A Single Man ★★★★★

There’s a moment in Tom Ford’s 2009 debut A Single Man where George — the central protagonist, played brilliantly by Colin Firth — leans in through a strangers’s car window to kiss the head of a dog, and, as time slows down, he finds himself lost in the dog’s scent, his face nuzzled against the animal. George's world swells from desaturated normality into vivid colour as he remembers his deceased dogs to whom he never got the chance to say goodbye, and we can almost feel his heart break — his encounter with the dog is simultaneously a tragic reminder of his loss and a brief respite from his mourn-filled daily life, shadowed by the recent death of Jim (Matthew Goode), his lover of 16 years.

For anyone who has ever loved and lost a dog, this particular scene is sure to dampen the eye, but it’s also one of many examples of just how powerful this film is; without any words required, we understand George completely. His grief, writ large throughout the film, weighs heavy in almost every scene, alleviated only in these moments of clarity in which Ford uses the muted-to-saturated visual motif to highlight the occasional pleasures George manages to derive from life: the dog, the innocence of his infant neighbour, the toned physiques of his college students, the romantic interest from Kenny (Nicholas Hoult). In one scene, after being interrupted during an almost comical suicide attempt, George reconnects with heterosexual-lover-turned-friend Charlotte (Julianne Moore), but her misjudged advances and modern taste in music drains the colour from his world — an unwanted reminder of the present.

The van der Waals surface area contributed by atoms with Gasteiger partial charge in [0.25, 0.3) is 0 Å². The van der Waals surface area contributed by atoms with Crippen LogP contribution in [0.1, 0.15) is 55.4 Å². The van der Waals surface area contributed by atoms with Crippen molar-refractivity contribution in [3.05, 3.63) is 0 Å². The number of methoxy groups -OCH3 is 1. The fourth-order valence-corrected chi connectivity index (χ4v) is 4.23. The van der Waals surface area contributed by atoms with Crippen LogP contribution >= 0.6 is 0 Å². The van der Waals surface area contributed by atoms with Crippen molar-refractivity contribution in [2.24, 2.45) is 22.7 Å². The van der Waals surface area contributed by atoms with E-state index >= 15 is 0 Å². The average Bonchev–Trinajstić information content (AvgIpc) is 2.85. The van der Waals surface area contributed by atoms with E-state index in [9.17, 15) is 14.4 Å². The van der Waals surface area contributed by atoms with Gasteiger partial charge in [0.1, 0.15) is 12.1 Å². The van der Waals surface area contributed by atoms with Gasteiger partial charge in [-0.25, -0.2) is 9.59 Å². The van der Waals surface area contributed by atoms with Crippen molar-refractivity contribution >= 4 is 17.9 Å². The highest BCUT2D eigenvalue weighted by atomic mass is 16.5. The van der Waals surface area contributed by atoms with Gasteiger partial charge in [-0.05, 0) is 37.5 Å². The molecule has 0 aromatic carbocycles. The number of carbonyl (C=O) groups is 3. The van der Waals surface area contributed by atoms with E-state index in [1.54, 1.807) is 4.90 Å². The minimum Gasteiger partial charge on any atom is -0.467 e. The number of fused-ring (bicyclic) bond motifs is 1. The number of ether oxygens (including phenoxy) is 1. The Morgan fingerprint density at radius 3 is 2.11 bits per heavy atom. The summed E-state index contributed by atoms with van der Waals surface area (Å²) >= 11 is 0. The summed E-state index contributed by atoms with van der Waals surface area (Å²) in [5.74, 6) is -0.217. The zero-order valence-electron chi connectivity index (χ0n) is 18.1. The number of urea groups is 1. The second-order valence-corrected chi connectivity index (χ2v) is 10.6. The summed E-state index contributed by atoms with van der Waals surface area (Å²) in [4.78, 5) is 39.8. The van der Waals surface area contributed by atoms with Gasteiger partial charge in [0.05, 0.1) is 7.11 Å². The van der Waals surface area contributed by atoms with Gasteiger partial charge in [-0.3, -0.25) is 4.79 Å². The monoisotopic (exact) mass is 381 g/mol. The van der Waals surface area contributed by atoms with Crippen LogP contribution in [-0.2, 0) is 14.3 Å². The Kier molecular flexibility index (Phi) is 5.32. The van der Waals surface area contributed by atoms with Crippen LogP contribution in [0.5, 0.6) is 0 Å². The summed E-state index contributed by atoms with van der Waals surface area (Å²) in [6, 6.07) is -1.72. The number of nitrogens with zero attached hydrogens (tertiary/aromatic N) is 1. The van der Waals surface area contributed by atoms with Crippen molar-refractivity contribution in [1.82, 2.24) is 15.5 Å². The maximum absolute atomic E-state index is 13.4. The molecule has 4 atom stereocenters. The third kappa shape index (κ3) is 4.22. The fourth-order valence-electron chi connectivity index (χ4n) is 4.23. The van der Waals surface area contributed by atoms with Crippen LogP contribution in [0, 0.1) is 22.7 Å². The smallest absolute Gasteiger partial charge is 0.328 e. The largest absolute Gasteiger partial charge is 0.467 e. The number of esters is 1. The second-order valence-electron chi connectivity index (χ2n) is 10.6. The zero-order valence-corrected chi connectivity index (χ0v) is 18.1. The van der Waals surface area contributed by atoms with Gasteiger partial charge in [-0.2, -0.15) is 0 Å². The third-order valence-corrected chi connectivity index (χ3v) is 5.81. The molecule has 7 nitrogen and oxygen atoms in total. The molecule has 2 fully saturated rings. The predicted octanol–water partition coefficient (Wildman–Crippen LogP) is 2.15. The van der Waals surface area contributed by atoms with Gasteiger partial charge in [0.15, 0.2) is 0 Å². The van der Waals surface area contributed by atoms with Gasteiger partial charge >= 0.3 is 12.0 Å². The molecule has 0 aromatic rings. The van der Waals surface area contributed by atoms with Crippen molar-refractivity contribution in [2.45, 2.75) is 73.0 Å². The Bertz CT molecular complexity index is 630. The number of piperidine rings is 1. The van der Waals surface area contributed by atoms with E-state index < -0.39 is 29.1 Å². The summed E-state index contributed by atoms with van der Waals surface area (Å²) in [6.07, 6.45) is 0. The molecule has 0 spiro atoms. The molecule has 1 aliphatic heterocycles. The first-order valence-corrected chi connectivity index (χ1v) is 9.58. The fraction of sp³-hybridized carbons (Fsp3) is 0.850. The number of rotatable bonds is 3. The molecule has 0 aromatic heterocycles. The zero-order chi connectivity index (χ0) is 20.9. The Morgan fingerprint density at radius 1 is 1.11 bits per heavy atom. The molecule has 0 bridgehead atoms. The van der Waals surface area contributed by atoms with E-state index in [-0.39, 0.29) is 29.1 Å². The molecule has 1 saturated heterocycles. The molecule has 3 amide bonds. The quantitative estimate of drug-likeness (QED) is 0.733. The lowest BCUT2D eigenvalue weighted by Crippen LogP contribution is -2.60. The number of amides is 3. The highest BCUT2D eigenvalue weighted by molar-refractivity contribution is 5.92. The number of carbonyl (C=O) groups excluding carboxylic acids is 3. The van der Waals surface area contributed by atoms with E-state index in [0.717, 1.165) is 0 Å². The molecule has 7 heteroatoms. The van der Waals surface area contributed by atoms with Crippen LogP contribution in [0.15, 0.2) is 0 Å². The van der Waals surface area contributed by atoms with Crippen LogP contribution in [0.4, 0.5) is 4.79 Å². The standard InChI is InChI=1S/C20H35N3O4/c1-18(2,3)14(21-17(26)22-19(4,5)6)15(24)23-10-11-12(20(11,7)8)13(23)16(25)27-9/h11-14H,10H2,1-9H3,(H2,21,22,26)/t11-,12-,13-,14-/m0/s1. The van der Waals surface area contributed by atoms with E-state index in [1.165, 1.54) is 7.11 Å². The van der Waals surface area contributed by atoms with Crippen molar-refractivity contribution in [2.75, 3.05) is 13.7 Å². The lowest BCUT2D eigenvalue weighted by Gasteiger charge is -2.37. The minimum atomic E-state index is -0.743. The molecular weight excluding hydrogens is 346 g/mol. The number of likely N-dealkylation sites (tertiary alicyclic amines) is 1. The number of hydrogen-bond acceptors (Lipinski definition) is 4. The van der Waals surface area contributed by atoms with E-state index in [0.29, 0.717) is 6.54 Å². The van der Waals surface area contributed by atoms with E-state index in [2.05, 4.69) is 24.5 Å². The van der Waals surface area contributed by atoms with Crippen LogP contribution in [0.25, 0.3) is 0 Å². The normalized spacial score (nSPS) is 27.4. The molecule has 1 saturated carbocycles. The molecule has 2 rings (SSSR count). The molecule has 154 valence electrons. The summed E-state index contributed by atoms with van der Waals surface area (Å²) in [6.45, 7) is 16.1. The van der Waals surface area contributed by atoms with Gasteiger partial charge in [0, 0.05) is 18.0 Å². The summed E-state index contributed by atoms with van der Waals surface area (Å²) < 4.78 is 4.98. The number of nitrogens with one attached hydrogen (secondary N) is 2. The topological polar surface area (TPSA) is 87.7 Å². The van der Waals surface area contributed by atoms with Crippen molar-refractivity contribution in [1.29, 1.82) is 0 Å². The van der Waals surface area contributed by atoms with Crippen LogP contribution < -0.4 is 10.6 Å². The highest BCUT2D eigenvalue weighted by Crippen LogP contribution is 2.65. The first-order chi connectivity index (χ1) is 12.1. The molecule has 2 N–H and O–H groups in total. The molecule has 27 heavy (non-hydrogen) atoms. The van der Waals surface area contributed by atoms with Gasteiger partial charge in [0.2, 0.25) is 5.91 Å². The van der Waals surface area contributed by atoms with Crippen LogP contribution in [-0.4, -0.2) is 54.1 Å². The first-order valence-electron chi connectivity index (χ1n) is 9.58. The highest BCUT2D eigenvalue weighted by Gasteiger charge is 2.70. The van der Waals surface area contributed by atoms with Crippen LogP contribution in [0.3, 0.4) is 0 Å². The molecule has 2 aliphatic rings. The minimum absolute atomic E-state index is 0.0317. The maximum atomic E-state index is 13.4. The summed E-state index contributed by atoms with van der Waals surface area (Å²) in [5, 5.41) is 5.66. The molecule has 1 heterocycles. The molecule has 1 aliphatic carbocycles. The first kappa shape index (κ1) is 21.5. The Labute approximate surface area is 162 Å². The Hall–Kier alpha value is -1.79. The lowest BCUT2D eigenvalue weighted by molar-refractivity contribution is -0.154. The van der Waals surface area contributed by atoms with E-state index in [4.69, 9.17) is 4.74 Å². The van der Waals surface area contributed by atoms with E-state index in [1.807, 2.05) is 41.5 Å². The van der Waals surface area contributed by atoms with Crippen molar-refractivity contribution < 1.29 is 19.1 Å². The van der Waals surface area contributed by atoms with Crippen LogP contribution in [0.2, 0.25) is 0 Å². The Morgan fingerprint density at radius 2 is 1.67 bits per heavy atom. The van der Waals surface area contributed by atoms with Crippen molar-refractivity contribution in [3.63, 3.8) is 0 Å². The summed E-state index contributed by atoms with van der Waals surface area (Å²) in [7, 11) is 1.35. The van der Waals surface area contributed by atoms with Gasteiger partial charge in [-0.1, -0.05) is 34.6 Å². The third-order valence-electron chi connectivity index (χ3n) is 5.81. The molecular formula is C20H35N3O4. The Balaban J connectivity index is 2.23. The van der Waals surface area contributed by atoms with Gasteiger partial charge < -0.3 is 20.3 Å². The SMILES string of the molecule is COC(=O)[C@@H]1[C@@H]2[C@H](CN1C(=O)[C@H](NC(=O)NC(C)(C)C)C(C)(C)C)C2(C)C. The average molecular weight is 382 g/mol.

Despite his near-constant mournful outlook on life, George never loses our sympathy. He is a deeply likeable character and possibly one of Colin Firth’s finest performances, free of any bumbling foolishness. That A Single Man is, to date, Ford’s only film is surprising: there’s a confidence, dexterity, and panache on display here that most first-time directors could never achieve, and it’s all handled with an incredible sense of humanity. These are complex characters with depth; the story is both tragic and beautiful.

It’s telling that George, too, is as concerned with aesthetics as the director: planning his suicide, he arranges his important possessions and paperwork on his desk with obsessive precision; the aesthetic beauty of potential new lovers pulls him against his own sense of loyalty; his comments on a co-worker’s beauty is another moment of absolute clarity. Ultimately, George is able to find joy in life and its senses, but sadly realises it just a little too late. A wonderful, heart-wrenching film.